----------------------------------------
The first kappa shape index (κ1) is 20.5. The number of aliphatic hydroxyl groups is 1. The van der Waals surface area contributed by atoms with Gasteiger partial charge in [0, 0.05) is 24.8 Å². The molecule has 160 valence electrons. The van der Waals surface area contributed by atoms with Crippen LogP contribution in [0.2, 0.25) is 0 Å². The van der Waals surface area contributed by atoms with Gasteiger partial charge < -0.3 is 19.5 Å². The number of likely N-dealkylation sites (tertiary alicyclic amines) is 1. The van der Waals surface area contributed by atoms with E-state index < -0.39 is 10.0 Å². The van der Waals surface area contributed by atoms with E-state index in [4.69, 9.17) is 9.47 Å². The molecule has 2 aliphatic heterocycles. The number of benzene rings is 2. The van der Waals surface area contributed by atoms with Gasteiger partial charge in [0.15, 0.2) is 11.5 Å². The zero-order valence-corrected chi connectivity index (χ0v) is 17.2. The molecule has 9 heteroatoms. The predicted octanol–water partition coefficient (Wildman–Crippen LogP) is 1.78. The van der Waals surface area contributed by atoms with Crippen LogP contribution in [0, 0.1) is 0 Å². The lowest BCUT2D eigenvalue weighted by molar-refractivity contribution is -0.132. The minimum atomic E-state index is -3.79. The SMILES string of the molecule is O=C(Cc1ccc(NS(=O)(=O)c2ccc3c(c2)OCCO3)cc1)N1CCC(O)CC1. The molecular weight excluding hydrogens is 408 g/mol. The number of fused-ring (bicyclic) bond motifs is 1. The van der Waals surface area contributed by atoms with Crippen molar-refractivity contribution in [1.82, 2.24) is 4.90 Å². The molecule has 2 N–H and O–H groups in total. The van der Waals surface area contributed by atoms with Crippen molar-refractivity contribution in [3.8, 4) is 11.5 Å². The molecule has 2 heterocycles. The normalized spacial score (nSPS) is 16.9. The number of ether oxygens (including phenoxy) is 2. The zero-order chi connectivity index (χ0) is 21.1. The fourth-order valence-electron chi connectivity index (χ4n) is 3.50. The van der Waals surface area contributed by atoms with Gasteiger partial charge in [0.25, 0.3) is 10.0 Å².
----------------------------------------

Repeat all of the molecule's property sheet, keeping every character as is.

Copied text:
The first kappa shape index (κ1) is 20.5. The number of aliphatic hydroxyl groups is 1. The van der Waals surface area contributed by atoms with Gasteiger partial charge in [0, 0.05) is 24.8 Å². The molecule has 160 valence electrons. The van der Waals surface area contributed by atoms with Crippen LogP contribution in [0.2, 0.25) is 0 Å². The van der Waals surface area contributed by atoms with Gasteiger partial charge < -0.3 is 19.5 Å². The number of likely N-dealkylation sites (tertiary alicyclic amines) is 1. The van der Waals surface area contributed by atoms with E-state index < -0.39 is 10.0 Å². The van der Waals surface area contributed by atoms with E-state index in [4.69, 9.17) is 9.47 Å². The molecule has 2 aliphatic heterocycles. The number of benzene rings is 2. The van der Waals surface area contributed by atoms with Gasteiger partial charge in [0.15, 0.2) is 11.5 Å². The zero-order valence-corrected chi connectivity index (χ0v) is 17.2. The molecule has 9 heteroatoms. The predicted octanol–water partition coefficient (Wildman–Crippen LogP) is 1.78. The van der Waals surface area contributed by atoms with Crippen LogP contribution in [0, 0.1) is 0 Å². The lowest BCUT2D eigenvalue weighted by molar-refractivity contribution is -0.132. The minimum atomic E-state index is -3.79. The SMILES string of the molecule is O=C(Cc1ccc(NS(=O)(=O)c2ccc3c(c2)OCCO3)cc1)N1CCC(O)CC1. The molecular weight excluding hydrogens is 408 g/mol. The number of fused-ring (bicyclic) bond motifs is 1. The van der Waals surface area contributed by atoms with Crippen molar-refractivity contribution in [1.82, 2.24) is 4.90 Å². The molecule has 2 N–H and O–H groups in total. The van der Waals surface area contributed by atoms with Crippen molar-refractivity contribution in [3.8, 4) is 11.5 Å². The molecule has 2 heterocycles. The normalized spacial score (nSPS) is 16.9. The number of ether oxygens (including phenoxy) is 2. The zero-order chi connectivity index (χ0) is 21.1. The fourth-order valence-electron chi connectivity index (χ4n) is 3.50. The van der Waals surface area contributed by atoms with Gasteiger partial charge in [0.25, 0.3) is 10.0 Å².